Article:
Want impressive? Check out some of the stuff from Linn (linn.co.uk). If you have to ask the price…...
Re: Not bad for...
Oh, it's far less than 50quid in parts. Probably more like £16 if they're running them off in quantity in a Chinese factory. It's all marketing, baby, just ask Bose. They used to be a technology company, now they're just a very good marketing firm with a herd of lawyers to patent and prosecute. Kinda sad, really. Dr. Amar Bose must have died an unhappy camper at what happened to his company.
Sound is air in motion. The lower the frequency, the more air you have to move for the same sound pressure level. Basic physics. It is possible to "cheat" the listener by having a very peaked response down around the kick drum range. Claiming that it's flat to 25Hz is absurd. I see that the article didn't claim that, but proper specifications would list the -3db point as the lowest useable frequency. Little bitty units like this will need a sensitive detector to pick up their signal at 25Hz. A unit this small isn't going to have the umph to piss off the neighbors either.
If you want to commit structural damage by Toccata and Fugue in D minor played on the big pipes, you are going to need more cone area, excursion and plenty more amplifier. (and a good sense of fun)
If some technically inclined group were to demonstrate they were capable of broadcasting a stop vehicle signal in a not so congested area and then threatened to do the same thing durning rush hour in Manhattan on the Friday night of a holiday weekend in winter, what might a government pay in ransom? London? Paris? Once the cars are fitted with such devices, how to do you remove them? I would expect that they would be integrated into the car's electronics and not simply a discrete module that could be removed. I'm sure that it would be mandated that the function was implemented in such a way. The grid-lock threat would persistent from the day somebody figured out how to do it. The knowledge would also be worth a serious pile of money if the people that find the way in know how to capitalize on it. It could even be used in a political manner. The US just had what appears to be a politically motived bit of grid lock in NY/NJ.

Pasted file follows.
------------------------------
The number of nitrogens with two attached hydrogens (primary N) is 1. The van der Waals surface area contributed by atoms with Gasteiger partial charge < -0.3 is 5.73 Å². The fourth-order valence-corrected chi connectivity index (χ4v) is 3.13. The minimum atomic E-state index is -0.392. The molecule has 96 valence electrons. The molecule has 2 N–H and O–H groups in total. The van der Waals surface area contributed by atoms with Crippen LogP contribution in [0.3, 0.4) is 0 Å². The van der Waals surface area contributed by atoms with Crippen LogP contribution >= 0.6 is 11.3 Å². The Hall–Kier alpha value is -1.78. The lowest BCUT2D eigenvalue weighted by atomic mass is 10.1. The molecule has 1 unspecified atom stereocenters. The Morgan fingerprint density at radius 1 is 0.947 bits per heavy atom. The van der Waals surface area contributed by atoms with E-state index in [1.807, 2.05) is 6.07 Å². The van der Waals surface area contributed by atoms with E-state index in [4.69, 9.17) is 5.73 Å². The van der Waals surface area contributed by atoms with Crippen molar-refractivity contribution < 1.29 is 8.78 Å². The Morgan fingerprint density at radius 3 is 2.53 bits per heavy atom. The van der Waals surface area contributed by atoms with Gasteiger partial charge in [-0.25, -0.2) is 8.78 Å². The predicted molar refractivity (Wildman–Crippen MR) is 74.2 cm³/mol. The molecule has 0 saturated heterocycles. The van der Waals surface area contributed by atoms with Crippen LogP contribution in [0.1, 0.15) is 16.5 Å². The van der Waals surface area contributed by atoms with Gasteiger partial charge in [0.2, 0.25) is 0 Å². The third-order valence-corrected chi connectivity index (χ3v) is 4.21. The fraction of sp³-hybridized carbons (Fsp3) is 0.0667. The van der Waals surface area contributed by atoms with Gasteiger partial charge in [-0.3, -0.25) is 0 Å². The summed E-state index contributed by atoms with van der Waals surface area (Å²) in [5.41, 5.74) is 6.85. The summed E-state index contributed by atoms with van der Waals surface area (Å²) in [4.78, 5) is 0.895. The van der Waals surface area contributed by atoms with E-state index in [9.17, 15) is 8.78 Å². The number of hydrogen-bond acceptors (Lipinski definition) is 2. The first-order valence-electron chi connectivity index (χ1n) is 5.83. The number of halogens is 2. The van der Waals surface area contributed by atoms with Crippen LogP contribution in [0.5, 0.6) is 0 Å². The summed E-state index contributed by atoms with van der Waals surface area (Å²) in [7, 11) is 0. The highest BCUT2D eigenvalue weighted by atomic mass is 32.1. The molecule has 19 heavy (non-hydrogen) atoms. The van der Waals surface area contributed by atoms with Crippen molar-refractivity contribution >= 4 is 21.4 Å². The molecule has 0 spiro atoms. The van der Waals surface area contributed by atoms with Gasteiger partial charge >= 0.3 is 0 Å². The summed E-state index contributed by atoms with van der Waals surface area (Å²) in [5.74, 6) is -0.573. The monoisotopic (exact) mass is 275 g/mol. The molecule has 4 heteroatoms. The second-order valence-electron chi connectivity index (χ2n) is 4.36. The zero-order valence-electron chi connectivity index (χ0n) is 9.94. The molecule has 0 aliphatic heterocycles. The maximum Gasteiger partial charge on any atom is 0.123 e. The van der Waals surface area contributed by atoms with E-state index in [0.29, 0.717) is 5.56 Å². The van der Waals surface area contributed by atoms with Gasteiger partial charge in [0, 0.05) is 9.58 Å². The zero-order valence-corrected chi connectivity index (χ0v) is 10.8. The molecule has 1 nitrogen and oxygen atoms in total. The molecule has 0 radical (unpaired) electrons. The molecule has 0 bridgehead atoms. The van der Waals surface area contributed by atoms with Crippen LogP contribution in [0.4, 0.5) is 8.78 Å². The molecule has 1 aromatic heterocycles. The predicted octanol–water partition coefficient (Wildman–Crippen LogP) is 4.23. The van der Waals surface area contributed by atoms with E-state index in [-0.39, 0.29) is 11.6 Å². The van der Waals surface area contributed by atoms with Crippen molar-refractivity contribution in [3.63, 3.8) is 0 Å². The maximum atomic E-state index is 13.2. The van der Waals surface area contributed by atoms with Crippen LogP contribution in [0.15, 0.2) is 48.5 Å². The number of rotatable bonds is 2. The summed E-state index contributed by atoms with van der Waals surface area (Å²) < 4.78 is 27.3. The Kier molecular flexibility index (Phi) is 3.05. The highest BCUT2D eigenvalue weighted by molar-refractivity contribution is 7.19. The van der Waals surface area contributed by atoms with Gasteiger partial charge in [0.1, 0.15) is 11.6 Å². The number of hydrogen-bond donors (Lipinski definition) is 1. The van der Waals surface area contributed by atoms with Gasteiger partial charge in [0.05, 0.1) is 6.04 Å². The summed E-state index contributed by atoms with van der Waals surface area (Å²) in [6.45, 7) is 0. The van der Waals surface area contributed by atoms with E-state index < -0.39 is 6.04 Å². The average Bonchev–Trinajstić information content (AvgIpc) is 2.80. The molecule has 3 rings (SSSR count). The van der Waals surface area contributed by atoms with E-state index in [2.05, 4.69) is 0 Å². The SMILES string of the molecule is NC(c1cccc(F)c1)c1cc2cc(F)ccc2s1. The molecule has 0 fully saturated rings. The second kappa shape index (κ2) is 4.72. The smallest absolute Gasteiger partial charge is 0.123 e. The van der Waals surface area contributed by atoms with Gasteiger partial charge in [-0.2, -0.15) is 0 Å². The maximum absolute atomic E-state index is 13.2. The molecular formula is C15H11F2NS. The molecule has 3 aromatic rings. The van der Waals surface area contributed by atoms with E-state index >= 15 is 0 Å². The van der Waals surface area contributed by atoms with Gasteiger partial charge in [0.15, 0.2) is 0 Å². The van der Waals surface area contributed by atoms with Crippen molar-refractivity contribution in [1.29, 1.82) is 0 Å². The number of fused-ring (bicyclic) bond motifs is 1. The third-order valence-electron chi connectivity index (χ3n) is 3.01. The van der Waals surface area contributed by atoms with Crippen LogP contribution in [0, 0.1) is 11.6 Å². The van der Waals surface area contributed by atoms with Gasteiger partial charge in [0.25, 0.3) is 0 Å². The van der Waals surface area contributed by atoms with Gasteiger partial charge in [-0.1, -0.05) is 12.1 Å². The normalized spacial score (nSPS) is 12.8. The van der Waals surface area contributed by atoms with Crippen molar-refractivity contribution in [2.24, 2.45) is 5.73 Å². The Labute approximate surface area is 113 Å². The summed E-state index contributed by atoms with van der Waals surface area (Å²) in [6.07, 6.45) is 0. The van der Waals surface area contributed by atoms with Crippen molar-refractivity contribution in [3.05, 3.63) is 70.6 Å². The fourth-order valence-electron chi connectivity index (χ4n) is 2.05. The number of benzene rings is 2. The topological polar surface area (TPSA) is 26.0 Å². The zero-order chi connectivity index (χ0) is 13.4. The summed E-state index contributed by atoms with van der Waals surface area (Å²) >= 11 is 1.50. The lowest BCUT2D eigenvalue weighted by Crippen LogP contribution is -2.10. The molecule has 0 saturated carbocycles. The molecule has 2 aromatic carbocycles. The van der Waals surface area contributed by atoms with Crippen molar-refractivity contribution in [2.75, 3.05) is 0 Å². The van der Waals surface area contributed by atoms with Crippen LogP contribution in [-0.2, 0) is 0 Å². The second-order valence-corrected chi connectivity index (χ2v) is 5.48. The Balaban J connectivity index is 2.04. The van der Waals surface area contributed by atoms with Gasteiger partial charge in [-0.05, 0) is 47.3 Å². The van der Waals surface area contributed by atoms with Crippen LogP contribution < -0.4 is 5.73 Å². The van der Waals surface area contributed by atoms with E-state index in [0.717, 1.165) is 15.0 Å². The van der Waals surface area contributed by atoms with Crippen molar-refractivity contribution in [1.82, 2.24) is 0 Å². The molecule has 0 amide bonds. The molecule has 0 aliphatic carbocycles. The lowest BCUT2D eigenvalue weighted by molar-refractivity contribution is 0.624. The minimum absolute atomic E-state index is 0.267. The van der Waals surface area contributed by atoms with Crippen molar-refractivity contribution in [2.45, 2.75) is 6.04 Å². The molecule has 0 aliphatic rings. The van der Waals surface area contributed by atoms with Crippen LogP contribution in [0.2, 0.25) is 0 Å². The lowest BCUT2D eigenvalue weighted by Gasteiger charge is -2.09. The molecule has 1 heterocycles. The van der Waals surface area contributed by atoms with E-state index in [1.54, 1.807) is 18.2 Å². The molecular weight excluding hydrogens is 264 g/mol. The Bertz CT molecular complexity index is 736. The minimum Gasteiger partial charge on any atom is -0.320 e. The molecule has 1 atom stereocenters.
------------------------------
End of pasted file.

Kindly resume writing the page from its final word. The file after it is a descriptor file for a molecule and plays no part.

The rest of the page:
Auto anti-theft systems were supposed to be secure against hacking due to the number of possible codes available. With a laptop and a bit of external electronics, it's possible to run a very serious number of codes in a short period of time. The anti-theft systems now become a fancy way of opening all of the doors, starting the engine, sounding the alarm and turning on the heating or cooling to taste. This was being done in the US at shopping malls during the holiday season to break into cars. With so many car alarms going off, thieves were camouflaged by all of the confusion. I wonder if anybody had to get a tow to the dealer to reset the disabling "feature".
It would take some mechanicals to shift the car into neutral that could be easily bypassed (or removed for safety reasons, I'll say). Shutting off the engine disables power steering and brakes, may be a bad thing at speed.
Is your laser telling you to replace toner?